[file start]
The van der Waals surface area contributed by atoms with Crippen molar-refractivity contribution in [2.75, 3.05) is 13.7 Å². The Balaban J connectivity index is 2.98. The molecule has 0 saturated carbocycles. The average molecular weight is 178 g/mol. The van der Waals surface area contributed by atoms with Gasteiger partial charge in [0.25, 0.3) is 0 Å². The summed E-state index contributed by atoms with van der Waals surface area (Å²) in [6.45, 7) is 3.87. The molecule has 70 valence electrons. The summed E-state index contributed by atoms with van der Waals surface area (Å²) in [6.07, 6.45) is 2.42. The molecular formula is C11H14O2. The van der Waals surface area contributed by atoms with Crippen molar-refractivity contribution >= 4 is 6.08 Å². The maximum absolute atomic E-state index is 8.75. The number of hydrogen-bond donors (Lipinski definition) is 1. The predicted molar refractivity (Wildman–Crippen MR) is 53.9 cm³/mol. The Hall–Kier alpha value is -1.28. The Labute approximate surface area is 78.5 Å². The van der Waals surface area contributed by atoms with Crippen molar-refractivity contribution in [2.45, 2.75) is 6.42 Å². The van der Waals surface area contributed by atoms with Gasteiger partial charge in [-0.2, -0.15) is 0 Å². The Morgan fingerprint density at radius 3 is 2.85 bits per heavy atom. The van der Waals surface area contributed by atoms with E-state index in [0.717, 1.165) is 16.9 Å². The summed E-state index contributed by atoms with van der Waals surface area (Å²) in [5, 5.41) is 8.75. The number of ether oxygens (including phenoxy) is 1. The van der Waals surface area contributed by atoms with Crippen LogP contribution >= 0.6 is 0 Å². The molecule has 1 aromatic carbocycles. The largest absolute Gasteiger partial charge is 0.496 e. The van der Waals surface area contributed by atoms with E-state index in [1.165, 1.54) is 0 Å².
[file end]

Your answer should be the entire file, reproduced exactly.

The van der Waals surface area contributed by atoms with Crippen molar-refractivity contribution in [2.75, 3.05) is 13.7 Å². The Balaban J connectivity index is 2.98. The molecule has 0 saturated carbocycles. The average molecular weight is 178 g/mol. The van der Waals surface area contributed by atoms with Gasteiger partial charge in [0.25, 0.3) is 0 Å². The summed E-state index contributed by atoms with van der Waals surface area (Å²) in [6.45, 7) is 3.87. The molecule has 70 valence electrons. The summed E-state index contributed by atoms with van der Waals surface area (Å²) in [6.07, 6.45) is 2.42. The molecular formula is C11H14O2. The van der Waals surface area contributed by atoms with Crippen molar-refractivity contribution >= 4 is 6.08 Å². The maximum absolute atomic E-state index is 8.75. The number of hydrogen-bond donors (Lipinski definition) is 1. The predicted molar refractivity (Wildman–Crippen MR) is 53.9 cm³/mol. The Hall–Kier alpha value is -1.28. The Labute approximate surface area is 78.5 Å². The van der Waals surface area contributed by atoms with Crippen molar-refractivity contribution in [2.45, 2.75) is 6.42 Å². The van der Waals surface area contributed by atoms with Gasteiger partial charge in [-0.2, -0.15) is 0 Å². The Morgan fingerprint density at radius 3 is 2.85 bits per heavy atom. The van der Waals surface area contributed by atoms with E-state index in [0.717, 1.165) is 16.9 Å². The summed E-state index contributed by atoms with van der Waals surface area (Å²) in [5, 5.41) is 8.75. The number of ether oxygens (including phenoxy) is 1. The van der Waals surface area contributed by atoms with Crippen LogP contribution >= 0.6 is 0 Å². The molecule has 1 aromatic carbocycles. The largest absolute Gasteiger partial charge is 0.496 e. The van der Waals surface area contributed by atoms with E-state index in [1.165, 1.54) is 0 Å².